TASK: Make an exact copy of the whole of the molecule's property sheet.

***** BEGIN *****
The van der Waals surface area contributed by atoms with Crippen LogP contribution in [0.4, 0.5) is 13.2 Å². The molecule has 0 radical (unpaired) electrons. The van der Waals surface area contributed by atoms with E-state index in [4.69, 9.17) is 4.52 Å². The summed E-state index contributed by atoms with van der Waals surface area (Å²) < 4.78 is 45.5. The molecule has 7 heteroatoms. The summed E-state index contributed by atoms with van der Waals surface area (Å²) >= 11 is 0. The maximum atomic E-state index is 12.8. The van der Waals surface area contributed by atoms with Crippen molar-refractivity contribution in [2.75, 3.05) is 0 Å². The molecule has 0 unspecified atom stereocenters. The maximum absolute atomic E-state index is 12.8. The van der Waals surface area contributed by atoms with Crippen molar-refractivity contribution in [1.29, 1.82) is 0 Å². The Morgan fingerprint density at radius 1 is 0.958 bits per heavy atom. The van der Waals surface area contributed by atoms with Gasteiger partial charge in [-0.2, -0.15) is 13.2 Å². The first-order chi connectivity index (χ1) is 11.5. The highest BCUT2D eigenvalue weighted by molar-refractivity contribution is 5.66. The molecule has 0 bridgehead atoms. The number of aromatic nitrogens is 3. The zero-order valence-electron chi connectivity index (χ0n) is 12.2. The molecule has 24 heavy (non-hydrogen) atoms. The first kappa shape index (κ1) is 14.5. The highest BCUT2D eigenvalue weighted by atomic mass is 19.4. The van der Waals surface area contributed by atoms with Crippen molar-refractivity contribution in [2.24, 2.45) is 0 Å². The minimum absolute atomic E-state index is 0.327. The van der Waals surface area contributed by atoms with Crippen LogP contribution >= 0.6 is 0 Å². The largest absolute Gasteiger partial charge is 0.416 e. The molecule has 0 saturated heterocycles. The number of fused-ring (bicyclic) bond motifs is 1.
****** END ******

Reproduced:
The van der Waals surface area contributed by atoms with Crippen LogP contribution in [0.4, 0.5) is 13.2 Å². The molecule has 0 radical (unpaired) electrons. The van der Waals surface area contributed by atoms with E-state index in [4.69, 9.17) is 4.52 Å². The summed E-state index contributed by atoms with van der Waals surface area (Å²) < 4.78 is 45.5. The molecule has 7 heteroatoms. The summed E-state index contributed by atoms with van der Waals surface area (Å²) >= 11 is 0. The maximum atomic E-state index is 12.8. The van der Waals surface area contributed by atoms with Crippen molar-refractivity contribution in [2.75, 3.05) is 0 Å². The molecule has 0 unspecified atom stereocenters. The maximum absolute atomic E-state index is 12.8. The van der Waals surface area contributed by atoms with Crippen molar-refractivity contribution in [1.29, 1.82) is 0 Å². The Morgan fingerprint density at radius 1 is 0.958 bits per heavy atom. The van der Waals surface area contributed by atoms with Gasteiger partial charge in [-0.2, -0.15) is 13.2 Å². The first-order chi connectivity index (χ1) is 11.5. The highest BCUT2D eigenvalue weighted by molar-refractivity contribution is 5.66. The molecule has 0 bridgehead atoms. The number of aromatic nitrogens is 3. The zero-order valence-electron chi connectivity index (χ0n) is 12.2. The molecule has 24 heavy (non-hydrogen) atoms. The first kappa shape index (κ1) is 14.5. The highest BCUT2D eigenvalue weighted by atomic mass is 19.4. The van der Waals surface area contributed by atoms with Crippen molar-refractivity contribution in [2.24, 2.45) is 0 Å². The minimum absolute atomic E-state index is 0.327. The van der Waals surface area contributed by atoms with Crippen LogP contribution >= 0.6 is 0 Å². The largest absolute Gasteiger partial charge is 0.416 e. The molecule has 0 saturated heterocycles. The number of fused-ring (bicyclic) bond motifs is 1.